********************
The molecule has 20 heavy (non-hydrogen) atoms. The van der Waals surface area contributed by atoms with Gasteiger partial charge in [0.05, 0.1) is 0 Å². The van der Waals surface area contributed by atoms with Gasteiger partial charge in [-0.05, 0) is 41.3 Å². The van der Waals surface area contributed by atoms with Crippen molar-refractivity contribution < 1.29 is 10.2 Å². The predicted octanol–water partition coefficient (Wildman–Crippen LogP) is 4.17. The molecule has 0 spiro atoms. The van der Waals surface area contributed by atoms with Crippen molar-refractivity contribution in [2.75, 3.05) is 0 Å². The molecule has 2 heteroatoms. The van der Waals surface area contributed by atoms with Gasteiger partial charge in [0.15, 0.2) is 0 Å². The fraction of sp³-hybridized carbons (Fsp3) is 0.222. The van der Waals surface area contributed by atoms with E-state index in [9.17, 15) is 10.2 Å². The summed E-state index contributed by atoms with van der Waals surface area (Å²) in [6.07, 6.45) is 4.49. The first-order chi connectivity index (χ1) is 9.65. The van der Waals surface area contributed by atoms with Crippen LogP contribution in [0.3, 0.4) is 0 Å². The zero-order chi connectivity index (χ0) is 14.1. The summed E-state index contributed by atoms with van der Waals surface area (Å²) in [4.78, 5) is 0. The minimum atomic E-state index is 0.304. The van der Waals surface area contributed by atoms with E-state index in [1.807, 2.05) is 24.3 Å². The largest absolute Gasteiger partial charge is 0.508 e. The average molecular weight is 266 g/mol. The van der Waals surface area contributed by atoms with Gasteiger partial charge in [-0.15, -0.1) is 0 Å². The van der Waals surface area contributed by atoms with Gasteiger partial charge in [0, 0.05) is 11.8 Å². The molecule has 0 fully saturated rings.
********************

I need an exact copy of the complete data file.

The molecule has 20 heavy (non-hydrogen) atoms. The van der Waals surface area contributed by atoms with Gasteiger partial charge in [0.05, 0.1) is 0 Å². The van der Waals surface area contributed by atoms with Gasteiger partial charge in [-0.05, 0) is 41.3 Å². The van der Waals surface area contributed by atoms with Crippen molar-refractivity contribution < 1.29 is 10.2 Å². The predicted octanol–water partition coefficient (Wildman–Crippen LogP) is 4.17. The molecule has 0 spiro atoms. The van der Waals surface area contributed by atoms with Crippen molar-refractivity contribution in [2.75, 3.05) is 0 Å². The molecule has 2 heteroatoms. The van der Waals surface area contributed by atoms with Gasteiger partial charge in [0.15, 0.2) is 0 Å². The fraction of sp³-hybridized carbons (Fsp3) is 0.222. The van der Waals surface area contributed by atoms with E-state index in [9.17, 15) is 10.2 Å². The summed E-state index contributed by atoms with van der Waals surface area (Å²) in [6.07, 6.45) is 4.49. The first-order chi connectivity index (χ1) is 9.65. The van der Waals surface area contributed by atoms with Crippen LogP contribution in [0.3, 0.4) is 0 Å². The zero-order chi connectivity index (χ0) is 14.1. The summed E-state index contributed by atoms with van der Waals surface area (Å²) in [4.78, 5) is 0. The minimum atomic E-state index is 0.304. The van der Waals surface area contributed by atoms with E-state index in [1.807, 2.05) is 24.3 Å². The largest absolute Gasteiger partial charge is 0.508 e. The average molecular weight is 266 g/mol. The van der Waals surface area contributed by atoms with Gasteiger partial charge in [-0.15, -0.1) is 0 Å². The van der Waals surface area contributed by atoms with Gasteiger partial charge in [0, 0.05) is 11.8 Å². The molecule has 0 fully saturated rings.